Questions of who should pay for the crisis dominate conference
REPRESENTATIVES of 147 nations are in Paris hoping to reach an agreement on global climate targets, days after a report suggested 2015 was the warmest year on record by far.
Twenty years of COP conferences have failed to produce a meaningful agreement and global temperatures continue to rise. Figures from a US government department announced recently that eight of the 10 months of 2015 so far have been the warmest on record.
This year’s UN climate summit, which will run from 30 November – 11 December, is supposed to find agreement on a 2 deg C limit to global warming. It has so far seen a focus on justice: whether richer countries, who have contributed more to greenhouse gas emissions over the centuries, should now pay more to solve the crisis.
Of the estimated $1-2bn paid out every year in climate adaptation funds, Oxfam has said that just 16 per cent goes to poorer countries. Their climate change policy expert Isabel Kreisler said in a press release that “the poorest countries and communities are still being short-changed in climate finance”.
The summit also takes place against the backdrop of last fortnight’s terror attacks Paris, in which 132 people died. Subsequent security concerns have seen the French state ban all demonstrations ahead of the summit, and the build-up to COP21 has seen dawn raids on known green activists and over 200 arrests during street protests.
Addressing the delegates on 30 November, US President Barack Obama said that continuing with the talks in Paris so soon after the devastating attacks was a sign of resistance. “What greater rejection of those who would tear down our world than marshalling our best efforts to save it?” he asked.
Countries such as China, South Korea and Mexico were not included in the 1997 Kyoto protocol which set emissions targets for developed countries and which came to an end in 2012.
Chinese President Xi Jinxing described the conference as a “new starting point” for a “shared mission for all mankind”. However his plan for China’s emissions involves another 15 years of growth before a 2030 peak.
Environmental campaigners have not been optimistic about the likelihood of meaningful change coming out of the summit. The pledges submitted by contributing nations so far would still see a global temperature rise of up to 3.3 deg C : beyond the ‘tipping point’ estimated by scientists.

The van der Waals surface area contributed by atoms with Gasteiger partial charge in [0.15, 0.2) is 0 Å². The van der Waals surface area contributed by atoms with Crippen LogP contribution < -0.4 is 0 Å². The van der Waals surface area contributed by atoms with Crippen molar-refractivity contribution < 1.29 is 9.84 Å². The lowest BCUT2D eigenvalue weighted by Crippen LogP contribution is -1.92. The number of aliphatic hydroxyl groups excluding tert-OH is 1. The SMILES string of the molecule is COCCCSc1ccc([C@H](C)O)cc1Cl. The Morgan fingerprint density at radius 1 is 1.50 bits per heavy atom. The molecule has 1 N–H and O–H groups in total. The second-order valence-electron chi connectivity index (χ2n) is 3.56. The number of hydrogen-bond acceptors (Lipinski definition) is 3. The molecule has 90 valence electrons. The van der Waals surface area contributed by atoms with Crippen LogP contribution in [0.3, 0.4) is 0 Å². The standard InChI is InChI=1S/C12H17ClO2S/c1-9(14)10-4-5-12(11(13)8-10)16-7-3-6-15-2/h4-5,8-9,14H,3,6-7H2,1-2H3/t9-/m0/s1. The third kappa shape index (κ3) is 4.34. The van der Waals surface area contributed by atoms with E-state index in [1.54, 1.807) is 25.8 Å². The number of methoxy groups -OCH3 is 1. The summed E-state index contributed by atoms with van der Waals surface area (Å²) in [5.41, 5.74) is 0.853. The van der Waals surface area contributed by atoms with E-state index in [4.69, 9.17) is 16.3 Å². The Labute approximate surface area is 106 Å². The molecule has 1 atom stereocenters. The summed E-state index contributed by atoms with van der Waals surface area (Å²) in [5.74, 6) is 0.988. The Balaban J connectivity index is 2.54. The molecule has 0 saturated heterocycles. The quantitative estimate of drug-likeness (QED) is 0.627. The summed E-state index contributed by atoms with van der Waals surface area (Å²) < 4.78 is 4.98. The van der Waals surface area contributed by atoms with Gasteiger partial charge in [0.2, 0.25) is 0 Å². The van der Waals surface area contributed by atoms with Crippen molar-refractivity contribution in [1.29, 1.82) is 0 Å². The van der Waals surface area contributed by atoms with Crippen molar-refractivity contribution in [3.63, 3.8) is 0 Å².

Head of Campaigns at Friends of the Earth Scotland, Mary Church, is attending the climate summit. She told Commonspace: “Developed and developing countries are yet again squaring up to fight over issues that shouldn’t be anywhere near the negotiating table.
“For the last 10 years or so, developing countries have been resisting attempts to erode principles enshrined in the UN Climate Convention that recognise the historical responsibility of big polluters such as the USA and EU who have benefitted from many decades of pumping carbon into the atmosphere, to do more to tackle the global problem of climate change.”
An estimated 785,000 took to the streets around the world in more than 2,500 demonstrations prior to the summit.
In Paris, where the government banned all demonstrations following the 13 November terror attacks, hundreds of pairs of shoes were left in the Place de la Republique to symbolically represent the missing demonstrations.
Edinburgh saw several thousand march through the city in the ‘Stop Climate Chaos’ march. Steve, a participant on the march , told Commonspace: “We don’t think that Paris will solve the problem as there is too much corporate influence and the policy makers have not moved far enough yet.”
Picture courtesy of Duc